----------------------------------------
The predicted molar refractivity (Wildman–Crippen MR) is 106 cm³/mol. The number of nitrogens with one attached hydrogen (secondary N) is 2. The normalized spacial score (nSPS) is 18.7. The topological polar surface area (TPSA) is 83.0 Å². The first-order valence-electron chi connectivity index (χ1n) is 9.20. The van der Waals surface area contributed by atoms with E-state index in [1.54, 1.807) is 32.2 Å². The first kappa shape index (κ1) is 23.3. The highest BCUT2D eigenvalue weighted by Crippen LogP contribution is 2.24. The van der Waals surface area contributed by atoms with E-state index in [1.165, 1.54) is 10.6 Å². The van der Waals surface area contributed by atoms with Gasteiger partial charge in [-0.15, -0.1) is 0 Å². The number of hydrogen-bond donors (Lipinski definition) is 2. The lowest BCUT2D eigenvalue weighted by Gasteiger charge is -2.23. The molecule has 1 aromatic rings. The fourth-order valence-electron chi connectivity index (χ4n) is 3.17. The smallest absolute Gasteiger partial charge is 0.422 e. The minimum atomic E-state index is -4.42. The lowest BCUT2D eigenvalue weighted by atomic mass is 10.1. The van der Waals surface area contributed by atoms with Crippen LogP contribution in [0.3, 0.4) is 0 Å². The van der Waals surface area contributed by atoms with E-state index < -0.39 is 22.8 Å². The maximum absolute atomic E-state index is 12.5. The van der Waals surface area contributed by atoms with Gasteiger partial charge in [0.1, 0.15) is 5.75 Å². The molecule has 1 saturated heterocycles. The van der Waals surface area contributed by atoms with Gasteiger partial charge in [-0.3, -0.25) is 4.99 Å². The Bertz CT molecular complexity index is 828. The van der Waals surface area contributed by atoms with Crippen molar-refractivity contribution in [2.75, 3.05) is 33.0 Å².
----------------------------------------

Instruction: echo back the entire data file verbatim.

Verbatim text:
The predicted molar refractivity (Wildman–Crippen MR) is 106 cm³/mol. The number of nitrogens with one attached hydrogen (secondary N) is 2. The normalized spacial score (nSPS) is 18.7. The topological polar surface area (TPSA) is 83.0 Å². The first-order valence-electron chi connectivity index (χ1n) is 9.20. The van der Waals surface area contributed by atoms with E-state index in [1.54, 1.807) is 32.2 Å². The first kappa shape index (κ1) is 23.3. The highest BCUT2D eigenvalue weighted by Crippen LogP contribution is 2.24. The van der Waals surface area contributed by atoms with E-state index in [1.165, 1.54) is 10.6 Å². The van der Waals surface area contributed by atoms with Gasteiger partial charge in [-0.15, -0.1) is 0 Å². The number of hydrogen-bond donors (Lipinski definition) is 2. The lowest BCUT2D eigenvalue weighted by Gasteiger charge is -2.23. The molecule has 1 aromatic rings. The fourth-order valence-electron chi connectivity index (χ4n) is 3.17. The smallest absolute Gasteiger partial charge is 0.422 e. The minimum atomic E-state index is -4.42. The lowest BCUT2D eigenvalue weighted by atomic mass is 10.1. The van der Waals surface area contributed by atoms with Crippen LogP contribution in [0.3, 0.4) is 0 Å². The van der Waals surface area contributed by atoms with E-state index < -0.39 is 22.8 Å². The maximum absolute atomic E-state index is 12.5. The van der Waals surface area contributed by atoms with Gasteiger partial charge in [0.1, 0.15) is 5.75 Å². The molecule has 1 saturated heterocycles. The van der Waals surface area contributed by atoms with Gasteiger partial charge in [-0.3, -0.25) is 4.99 Å². The Bertz CT molecular complexity index is 828. The van der Waals surface area contributed by atoms with Crippen molar-refractivity contribution in [2.75, 3.05) is 33.0 Å².